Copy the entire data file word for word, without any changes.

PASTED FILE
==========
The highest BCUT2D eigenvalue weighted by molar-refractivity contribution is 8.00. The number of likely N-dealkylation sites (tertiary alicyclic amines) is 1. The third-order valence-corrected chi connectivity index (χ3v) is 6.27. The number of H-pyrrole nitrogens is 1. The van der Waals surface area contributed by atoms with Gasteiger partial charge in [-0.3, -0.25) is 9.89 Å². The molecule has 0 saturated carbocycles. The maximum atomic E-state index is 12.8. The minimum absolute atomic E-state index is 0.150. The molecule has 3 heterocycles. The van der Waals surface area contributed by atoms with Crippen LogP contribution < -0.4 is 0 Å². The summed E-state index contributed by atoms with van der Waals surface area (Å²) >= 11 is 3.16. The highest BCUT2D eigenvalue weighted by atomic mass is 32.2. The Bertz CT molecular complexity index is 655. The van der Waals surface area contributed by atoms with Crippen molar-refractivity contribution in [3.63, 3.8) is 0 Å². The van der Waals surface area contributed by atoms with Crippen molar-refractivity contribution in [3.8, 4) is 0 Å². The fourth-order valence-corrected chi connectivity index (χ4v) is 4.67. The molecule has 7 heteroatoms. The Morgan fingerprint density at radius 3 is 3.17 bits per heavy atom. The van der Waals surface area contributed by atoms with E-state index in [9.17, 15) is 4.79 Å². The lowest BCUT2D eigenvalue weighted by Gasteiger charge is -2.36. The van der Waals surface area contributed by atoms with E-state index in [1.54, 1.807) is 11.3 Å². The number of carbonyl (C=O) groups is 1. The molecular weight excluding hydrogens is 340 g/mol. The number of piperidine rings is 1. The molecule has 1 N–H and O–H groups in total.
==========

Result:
The highest BCUT2D eigenvalue weighted by molar-refractivity contribution is 8.00. The number of likely N-dealkylation sites (tertiary alicyclic amines) is 1. The third-order valence-corrected chi connectivity index (χ3v) is 6.27. The number of H-pyrrole nitrogens is 1. The van der Waals surface area contributed by atoms with Gasteiger partial charge in [-0.3, -0.25) is 9.89 Å². The molecule has 0 saturated carbocycles. The maximum atomic E-state index is 12.8. The minimum absolute atomic E-state index is 0.150. The molecule has 3 heterocycles. The van der Waals surface area contributed by atoms with Crippen LogP contribution < -0.4 is 0 Å². The summed E-state index contributed by atoms with van der Waals surface area (Å²) >= 11 is 3.16. The highest BCUT2D eigenvalue weighted by atomic mass is 32.2. The Bertz CT molecular complexity index is 655. The van der Waals surface area contributed by atoms with Crippen molar-refractivity contribution in [3.63, 3.8) is 0 Å². The van der Waals surface area contributed by atoms with Crippen molar-refractivity contribution in [3.8, 4) is 0 Å². The fourth-order valence-corrected chi connectivity index (χ4v) is 4.67. The molecule has 7 heteroatoms. The Morgan fingerprint density at radius 3 is 3.17 bits per heavy atom. The van der Waals surface area contributed by atoms with E-state index in [9.17, 15) is 4.79 Å². The lowest BCUT2D eigenvalue weighted by Gasteiger charge is -2.36. The van der Waals surface area contributed by atoms with E-state index in [1.54, 1.807) is 11.3 Å². The number of carbonyl (C=O) groups is 1. The molecular weight excluding hydrogens is 340 g/mol. The number of piperidine rings is 1. The molecule has 1 N–H and O–H groups in total.